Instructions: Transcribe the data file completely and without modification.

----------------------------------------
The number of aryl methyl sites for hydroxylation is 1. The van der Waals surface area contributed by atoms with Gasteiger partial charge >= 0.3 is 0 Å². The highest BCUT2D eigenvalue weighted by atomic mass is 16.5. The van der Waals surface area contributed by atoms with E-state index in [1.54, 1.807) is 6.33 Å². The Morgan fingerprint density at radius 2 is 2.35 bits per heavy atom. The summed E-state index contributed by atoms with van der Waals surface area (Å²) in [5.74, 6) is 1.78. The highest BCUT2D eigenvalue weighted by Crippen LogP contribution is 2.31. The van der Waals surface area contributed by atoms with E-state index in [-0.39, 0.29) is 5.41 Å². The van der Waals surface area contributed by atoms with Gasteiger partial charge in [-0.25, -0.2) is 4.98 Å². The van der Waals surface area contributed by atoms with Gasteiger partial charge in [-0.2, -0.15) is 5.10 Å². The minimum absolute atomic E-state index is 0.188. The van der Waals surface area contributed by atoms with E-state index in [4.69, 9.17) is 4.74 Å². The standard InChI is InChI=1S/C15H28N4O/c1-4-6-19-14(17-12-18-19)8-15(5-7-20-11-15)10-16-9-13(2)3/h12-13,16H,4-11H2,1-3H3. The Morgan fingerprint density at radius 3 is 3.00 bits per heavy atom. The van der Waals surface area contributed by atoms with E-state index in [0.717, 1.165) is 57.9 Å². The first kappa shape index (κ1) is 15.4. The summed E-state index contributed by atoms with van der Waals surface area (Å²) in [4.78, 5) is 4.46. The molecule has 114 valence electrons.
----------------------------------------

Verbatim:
The number of aryl methyl sites for hydroxylation is 1. The van der Waals surface area contributed by atoms with Gasteiger partial charge >= 0.3 is 0 Å². The highest BCUT2D eigenvalue weighted by atomic mass is 16.5. The van der Waals surface area contributed by atoms with E-state index in [1.54, 1.807) is 6.33 Å². The Morgan fingerprint density at radius 2 is 2.35 bits per heavy atom. The summed E-state index contributed by atoms with van der Waals surface area (Å²) in [5.74, 6) is 1.78. The highest BCUT2D eigenvalue weighted by Crippen LogP contribution is 2.31. The van der Waals surface area contributed by atoms with E-state index in [-0.39, 0.29) is 5.41 Å². The van der Waals surface area contributed by atoms with Gasteiger partial charge in [-0.25, -0.2) is 4.98 Å². The van der Waals surface area contributed by atoms with Gasteiger partial charge in [-0.2, -0.15) is 5.10 Å². The minimum absolute atomic E-state index is 0.188. The van der Waals surface area contributed by atoms with E-state index in [4.69, 9.17) is 4.74 Å². The standard InChI is InChI=1S/C15H28N4O/c1-4-6-19-14(17-12-18-19)8-15(5-7-20-11-15)10-16-9-13(2)3/h12-13,16H,4-11H2,1-3H3. The Morgan fingerprint density at radius 3 is 3.00 bits per heavy atom. The van der Waals surface area contributed by atoms with E-state index in [0.717, 1.165) is 57.9 Å². The first kappa shape index (κ1) is 15.4. The summed E-state index contributed by atoms with van der Waals surface area (Å²) in [4.78, 5) is 4.46. The molecule has 114 valence electrons.